Although individuals with mental illness are no longer chained to asylum walls, discrimination still runs rampant. Stereotypical beliefs whistle on every street corner. The much needed Americans with Disabilities Act are the alpha and not the omega. Vacation at a beach and step into the sandals and the swimsuit of an obese tourist and you'll feel the rocks of verbal cruelty. Put on the skin of a person with mental retardation for one day and experience being ignored or taunted. Walk through a crowd with a facial deformity and feel the stares. People like youpeople like me. People. Human beings.

Stones are thrown at individuals who receive monthly social security disability income (SSDI) and public housing, welfare recipients, and those with Medicaid or food stamps. Yes, some scam the system and collect undeserved dollars, but many do not. Injured employees receiving workman's compensation are sometimes called lazy liars. While there is waste in the governmental spending of our tax dollars, there is also the responsibility to help those who are less fortunate and in need. We throw blame and shame stones at those in poverty. Reader, examine the stones in your pocket.

Visit school playgrounds and observe bullying and name-calling. Even children fling stones. Visit the halls of any high school and watch the boulders fly at the poor, the unattractive, and the mentally disabled. My paternal grandparents owned a small farm and I remember seeing the stronger chickens in the coop peck and pull out the feathers of newcomers. "We were here first!" A weaker chic would be singled out and pecked by the gang. Is American life merely survival of the fittest? Or survival of the whitest or the richest? Or the most powerful?

Like you, I'm aware of power, prestige, privilege, and the love of money decreed as "the root of all evil." Could this be the root cause of discrimination and conflict? Greed, gluttony, and self-indulgence ravish our societies. I like what Bob Webb posits, "Money is not a goal, money is a reward for achieving a goal that provides a service to others."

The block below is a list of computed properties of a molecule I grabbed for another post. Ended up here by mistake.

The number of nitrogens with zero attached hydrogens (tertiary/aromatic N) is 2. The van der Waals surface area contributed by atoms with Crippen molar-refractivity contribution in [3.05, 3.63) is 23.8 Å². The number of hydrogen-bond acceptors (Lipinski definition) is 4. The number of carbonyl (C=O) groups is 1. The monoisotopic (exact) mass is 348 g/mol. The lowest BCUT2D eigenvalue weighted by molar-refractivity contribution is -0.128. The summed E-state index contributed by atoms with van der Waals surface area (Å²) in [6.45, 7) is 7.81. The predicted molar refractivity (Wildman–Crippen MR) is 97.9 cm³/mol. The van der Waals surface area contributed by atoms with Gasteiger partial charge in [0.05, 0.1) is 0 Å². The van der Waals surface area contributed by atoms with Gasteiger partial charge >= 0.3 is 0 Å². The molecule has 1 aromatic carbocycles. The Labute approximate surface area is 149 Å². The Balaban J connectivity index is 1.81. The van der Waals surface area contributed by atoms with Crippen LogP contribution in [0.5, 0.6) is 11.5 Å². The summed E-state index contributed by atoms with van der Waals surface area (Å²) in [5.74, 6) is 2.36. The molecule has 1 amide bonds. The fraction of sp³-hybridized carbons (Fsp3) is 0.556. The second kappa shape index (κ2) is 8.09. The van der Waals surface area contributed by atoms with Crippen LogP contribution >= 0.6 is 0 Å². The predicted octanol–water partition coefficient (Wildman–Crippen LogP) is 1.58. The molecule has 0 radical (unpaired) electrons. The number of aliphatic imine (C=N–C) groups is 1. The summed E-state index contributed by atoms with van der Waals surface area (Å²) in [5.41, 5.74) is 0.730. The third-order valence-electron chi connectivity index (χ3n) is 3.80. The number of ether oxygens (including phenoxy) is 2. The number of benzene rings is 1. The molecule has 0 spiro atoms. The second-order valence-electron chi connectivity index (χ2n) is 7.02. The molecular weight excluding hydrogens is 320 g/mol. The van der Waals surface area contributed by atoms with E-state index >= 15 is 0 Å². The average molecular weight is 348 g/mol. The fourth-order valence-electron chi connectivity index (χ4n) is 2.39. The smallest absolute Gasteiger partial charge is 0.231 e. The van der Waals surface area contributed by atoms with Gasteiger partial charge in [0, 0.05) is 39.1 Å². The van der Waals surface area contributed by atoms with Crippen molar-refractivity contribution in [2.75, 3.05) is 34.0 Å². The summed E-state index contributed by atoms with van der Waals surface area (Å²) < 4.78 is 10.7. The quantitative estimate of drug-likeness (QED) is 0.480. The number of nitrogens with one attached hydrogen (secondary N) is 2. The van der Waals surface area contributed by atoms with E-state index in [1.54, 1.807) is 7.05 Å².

Elected republicans and democrats alike hurl partisan stones. I'm not left-winged or right-winged, but in the middle-winged. President Clinton was battered and tattered for his infidelity with a White House intern; consequences of his lewd behavior, political witch hunt, or both? How do we voice our morals, our ethics, our concerns without throwing stones?

Alas, bigotry is global and reaches far into the universe and wears many faces. And the result is a planet brimming with unresolved emotional pain; generations of bruised souls; daily struggles for survival; and a search for significance. What are we so afraid of?

As a professional counselor, I've studied the emotion and motive of fear as a primary ingredient in racism and bigotry and the secondary emotion of anger, resentment, and rage. We dispel stereotypes and educate on the value of diversity and multiculturalism. Nonetheless, our knowledge, research, and explanations do not stop hate crimes and injustices. We need to put feet on our ideology.

When victimizers kidnap, abuse, rape, molest, torture, and murder the innocent, we often throw blame stones at the perpetrator's parents or guardians. Sometimes we throw blame and shame stones at the victims for being in the wrong place at the wrong time or the right place at the right time or the wrong place at the right time. Why? People like mepeople like you.

From the age of agriculture to the industrial revolution to the age of technology, the American landscape has grown, prospered, and changed. Women and minorities fought and triumphed with the right to vote. Discoveries and inventions improve and enhance physical health and mental wellness. We've landed on the moon. Television gives us a bird's eye view into other cultures and subcultures. Albeit, judgment stones are still hurled! Reader, stick your hand into your own pocket.